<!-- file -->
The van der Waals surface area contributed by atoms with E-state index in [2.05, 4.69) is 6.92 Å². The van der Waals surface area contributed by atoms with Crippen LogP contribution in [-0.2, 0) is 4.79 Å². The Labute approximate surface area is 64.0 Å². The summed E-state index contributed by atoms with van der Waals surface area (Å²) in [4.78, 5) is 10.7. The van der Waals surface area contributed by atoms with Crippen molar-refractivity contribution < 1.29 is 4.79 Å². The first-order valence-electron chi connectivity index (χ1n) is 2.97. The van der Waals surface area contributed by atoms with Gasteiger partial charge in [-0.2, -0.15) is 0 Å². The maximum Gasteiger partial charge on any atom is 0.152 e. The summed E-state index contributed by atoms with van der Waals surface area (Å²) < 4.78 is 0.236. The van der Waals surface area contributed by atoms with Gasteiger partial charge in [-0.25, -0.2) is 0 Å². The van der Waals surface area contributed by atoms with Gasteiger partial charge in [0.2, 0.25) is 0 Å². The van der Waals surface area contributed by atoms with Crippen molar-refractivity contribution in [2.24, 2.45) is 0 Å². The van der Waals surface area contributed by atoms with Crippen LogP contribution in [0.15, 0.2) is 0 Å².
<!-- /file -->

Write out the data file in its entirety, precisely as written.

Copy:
The van der Waals surface area contributed by atoms with E-state index in [2.05, 4.69) is 6.92 Å². The van der Waals surface area contributed by atoms with Crippen LogP contribution in [-0.2, 0) is 4.79 Å². The Labute approximate surface area is 64.0 Å². The summed E-state index contributed by atoms with van der Waals surface area (Å²) in [4.78, 5) is 10.7. The van der Waals surface area contributed by atoms with Crippen molar-refractivity contribution < 1.29 is 4.79 Å². The first-order valence-electron chi connectivity index (χ1n) is 2.97. The van der Waals surface area contributed by atoms with Gasteiger partial charge in [-0.2, -0.15) is 0 Å². The maximum Gasteiger partial charge on any atom is 0.152 e. The summed E-state index contributed by atoms with van der Waals surface area (Å²) < 4.78 is 0.236. The van der Waals surface area contributed by atoms with Gasteiger partial charge in [-0.25, -0.2) is 0 Å². The van der Waals surface area contributed by atoms with Gasteiger partial charge in [0.2, 0.25) is 0 Å². The van der Waals surface area contributed by atoms with Crippen molar-refractivity contribution in [2.24, 2.45) is 0 Å². The van der Waals surface area contributed by atoms with Crippen LogP contribution in [0.15, 0.2) is 0 Å².